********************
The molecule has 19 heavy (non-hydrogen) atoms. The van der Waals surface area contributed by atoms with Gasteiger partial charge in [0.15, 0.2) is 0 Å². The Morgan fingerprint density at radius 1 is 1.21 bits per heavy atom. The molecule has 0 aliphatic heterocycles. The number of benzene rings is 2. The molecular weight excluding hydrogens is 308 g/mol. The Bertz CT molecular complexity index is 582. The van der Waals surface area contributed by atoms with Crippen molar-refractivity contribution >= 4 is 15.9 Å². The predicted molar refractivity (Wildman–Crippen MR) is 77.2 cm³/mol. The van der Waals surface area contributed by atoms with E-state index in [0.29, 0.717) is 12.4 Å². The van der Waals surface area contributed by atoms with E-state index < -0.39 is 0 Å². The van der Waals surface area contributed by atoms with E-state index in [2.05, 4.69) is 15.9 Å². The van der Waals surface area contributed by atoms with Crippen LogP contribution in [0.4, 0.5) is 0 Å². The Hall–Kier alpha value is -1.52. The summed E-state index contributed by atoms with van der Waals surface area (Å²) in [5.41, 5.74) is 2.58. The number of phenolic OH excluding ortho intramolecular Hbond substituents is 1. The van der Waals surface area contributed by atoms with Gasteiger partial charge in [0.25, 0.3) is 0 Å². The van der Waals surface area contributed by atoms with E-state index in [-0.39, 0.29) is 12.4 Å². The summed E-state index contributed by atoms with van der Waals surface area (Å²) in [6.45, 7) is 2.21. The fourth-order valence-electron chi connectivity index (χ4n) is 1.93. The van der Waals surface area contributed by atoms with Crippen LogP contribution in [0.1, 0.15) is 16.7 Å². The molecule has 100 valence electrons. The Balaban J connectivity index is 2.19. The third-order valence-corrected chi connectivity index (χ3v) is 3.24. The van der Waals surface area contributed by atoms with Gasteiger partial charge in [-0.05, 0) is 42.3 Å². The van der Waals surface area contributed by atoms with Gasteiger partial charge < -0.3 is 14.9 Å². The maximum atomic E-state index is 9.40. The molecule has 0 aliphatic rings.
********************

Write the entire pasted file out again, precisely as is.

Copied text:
The molecule has 19 heavy (non-hydrogen) atoms. The van der Waals surface area contributed by atoms with Gasteiger partial charge in [0.15, 0.2) is 0 Å². The Morgan fingerprint density at radius 1 is 1.21 bits per heavy atom. The molecule has 0 aliphatic heterocycles. The number of benzene rings is 2. The molecular weight excluding hydrogens is 308 g/mol. The Bertz CT molecular complexity index is 582. The van der Waals surface area contributed by atoms with Crippen molar-refractivity contribution >= 4 is 15.9 Å². The predicted molar refractivity (Wildman–Crippen MR) is 77.2 cm³/mol. The van der Waals surface area contributed by atoms with E-state index in [0.29, 0.717) is 12.4 Å². The van der Waals surface area contributed by atoms with E-state index < -0.39 is 0 Å². The van der Waals surface area contributed by atoms with E-state index in [2.05, 4.69) is 15.9 Å². The van der Waals surface area contributed by atoms with Crippen LogP contribution in [0.4, 0.5) is 0 Å². The Hall–Kier alpha value is -1.52. The summed E-state index contributed by atoms with van der Waals surface area (Å²) in [5.41, 5.74) is 2.58. The number of phenolic OH excluding ortho intramolecular Hbond substituents is 1. The van der Waals surface area contributed by atoms with Gasteiger partial charge in [0.25, 0.3) is 0 Å². The van der Waals surface area contributed by atoms with E-state index in [-0.39, 0.29) is 12.4 Å². The summed E-state index contributed by atoms with van der Waals surface area (Å²) in [6.45, 7) is 2.21. The fourth-order valence-electron chi connectivity index (χ4n) is 1.93. The van der Waals surface area contributed by atoms with Crippen LogP contribution in [0.1, 0.15) is 16.7 Å². The molecule has 100 valence electrons. The Balaban J connectivity index is 2.19. The third-order valence-corrected chi connectivity index (χ3v) is 3.24. The van der Waals surface area contributed by atoms with Gasteiger partial charge in [-0.05, 0) is 42.3 Å². The van der Waals surface area contributed by atoms with Gasteiger partial charge < -0.3 is 14.9 Å². The maximum atomic E-state index is 9.40. The molecule has 0 aliphatic rings.